It's taken as a given that whatever else has changed over the past couple of generations, women still do the lion's share of the parenting in America. Data backs this up, but with an interesting twist that reveals that American dads have in some ways stepped up more than people realize. Back in 1965, the average woman with a child at home spent 10 hours per week on child care, and the average man with a child at home spent 2.5 hours. To share the burden equally, then, men would need to spend six or seven hours a week on child care.
And by 2011, the average American man with a kid at home was in fact spending seven hours per week on child care.
The reason that the burden isn't even is that while men decided to spend more time with their children, women decided to … also spend more time with their children.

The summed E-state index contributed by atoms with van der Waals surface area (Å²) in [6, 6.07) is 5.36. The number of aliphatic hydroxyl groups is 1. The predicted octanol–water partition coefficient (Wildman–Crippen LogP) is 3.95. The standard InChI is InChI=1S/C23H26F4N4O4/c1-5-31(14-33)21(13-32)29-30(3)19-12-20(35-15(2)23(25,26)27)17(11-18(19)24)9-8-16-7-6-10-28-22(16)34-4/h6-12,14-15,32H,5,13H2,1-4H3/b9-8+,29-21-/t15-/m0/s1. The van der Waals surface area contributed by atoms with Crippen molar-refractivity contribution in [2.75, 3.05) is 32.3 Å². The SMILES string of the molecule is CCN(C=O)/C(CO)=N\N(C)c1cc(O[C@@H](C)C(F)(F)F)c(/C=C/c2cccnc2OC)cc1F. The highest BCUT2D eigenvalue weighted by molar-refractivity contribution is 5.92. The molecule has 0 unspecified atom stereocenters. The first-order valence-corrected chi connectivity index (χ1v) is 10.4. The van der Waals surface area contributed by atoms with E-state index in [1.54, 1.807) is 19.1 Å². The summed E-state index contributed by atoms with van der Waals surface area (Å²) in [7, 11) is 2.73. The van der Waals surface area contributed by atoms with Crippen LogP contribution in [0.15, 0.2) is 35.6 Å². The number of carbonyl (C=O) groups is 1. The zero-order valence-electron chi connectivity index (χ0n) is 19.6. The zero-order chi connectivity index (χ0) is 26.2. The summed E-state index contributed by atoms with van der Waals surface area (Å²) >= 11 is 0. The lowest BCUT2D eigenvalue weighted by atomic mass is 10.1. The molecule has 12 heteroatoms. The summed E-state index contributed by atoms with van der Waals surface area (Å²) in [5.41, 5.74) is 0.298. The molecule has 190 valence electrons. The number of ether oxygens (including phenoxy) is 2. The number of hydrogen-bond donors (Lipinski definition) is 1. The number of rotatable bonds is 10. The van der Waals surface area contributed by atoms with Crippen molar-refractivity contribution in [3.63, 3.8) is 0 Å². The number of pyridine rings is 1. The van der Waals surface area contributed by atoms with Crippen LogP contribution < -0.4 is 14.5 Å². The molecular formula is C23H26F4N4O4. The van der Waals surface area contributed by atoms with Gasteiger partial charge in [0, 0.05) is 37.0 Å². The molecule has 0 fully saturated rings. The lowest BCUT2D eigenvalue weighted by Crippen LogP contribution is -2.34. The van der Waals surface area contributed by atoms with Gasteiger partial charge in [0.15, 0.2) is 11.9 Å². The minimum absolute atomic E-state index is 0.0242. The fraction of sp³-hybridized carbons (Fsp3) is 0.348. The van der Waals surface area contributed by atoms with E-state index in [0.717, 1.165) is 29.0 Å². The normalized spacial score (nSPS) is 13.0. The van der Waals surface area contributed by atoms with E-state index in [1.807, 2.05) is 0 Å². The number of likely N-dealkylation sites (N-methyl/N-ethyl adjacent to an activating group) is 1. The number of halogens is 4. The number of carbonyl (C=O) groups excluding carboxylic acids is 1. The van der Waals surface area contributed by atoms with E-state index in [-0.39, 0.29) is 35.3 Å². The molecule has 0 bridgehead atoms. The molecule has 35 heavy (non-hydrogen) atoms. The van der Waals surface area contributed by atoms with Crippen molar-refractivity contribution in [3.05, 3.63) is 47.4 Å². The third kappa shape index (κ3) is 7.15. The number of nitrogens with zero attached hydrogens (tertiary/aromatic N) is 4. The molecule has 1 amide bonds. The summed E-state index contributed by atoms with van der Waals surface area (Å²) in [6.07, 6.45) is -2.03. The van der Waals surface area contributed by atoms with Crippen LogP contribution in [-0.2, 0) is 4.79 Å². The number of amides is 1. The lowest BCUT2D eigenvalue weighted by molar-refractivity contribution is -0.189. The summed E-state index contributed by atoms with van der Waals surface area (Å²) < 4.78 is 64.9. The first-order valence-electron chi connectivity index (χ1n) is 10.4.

Rather than dads getting more involved and moms taking a bit of a break, dads have gotten a lot more involved with their kids, and moms have gotten even more involved than they were before. When you consider that the average woman has fewer children these days than was the case in the baby boom years, what you're looking at is a drastic increase in the quantity of per-child parenting happening in two-parent households.
Since spending more time with your kids doesn't seem to change much for the kids one way or the other (see books by Judith Rich Harris and Bryan Caplan for the argument in more detail), one hopes parents are at least enjoying the extra child care time.
But whatever the upside of the trend toward more parenting, gender equality has (so far) been one casualty of it. And if you think about it, it's pretty easy to see how society could be stuck in a dysfunctional pattern in this regard. On the one hand, modern dads want to do their fair share. On the other hand, modern moms are laboring under social expectations that assign them primary responsibility for their kids. So if Dad does more, that doesn't so much lower the burden placed on Mom as raise the bar even higher.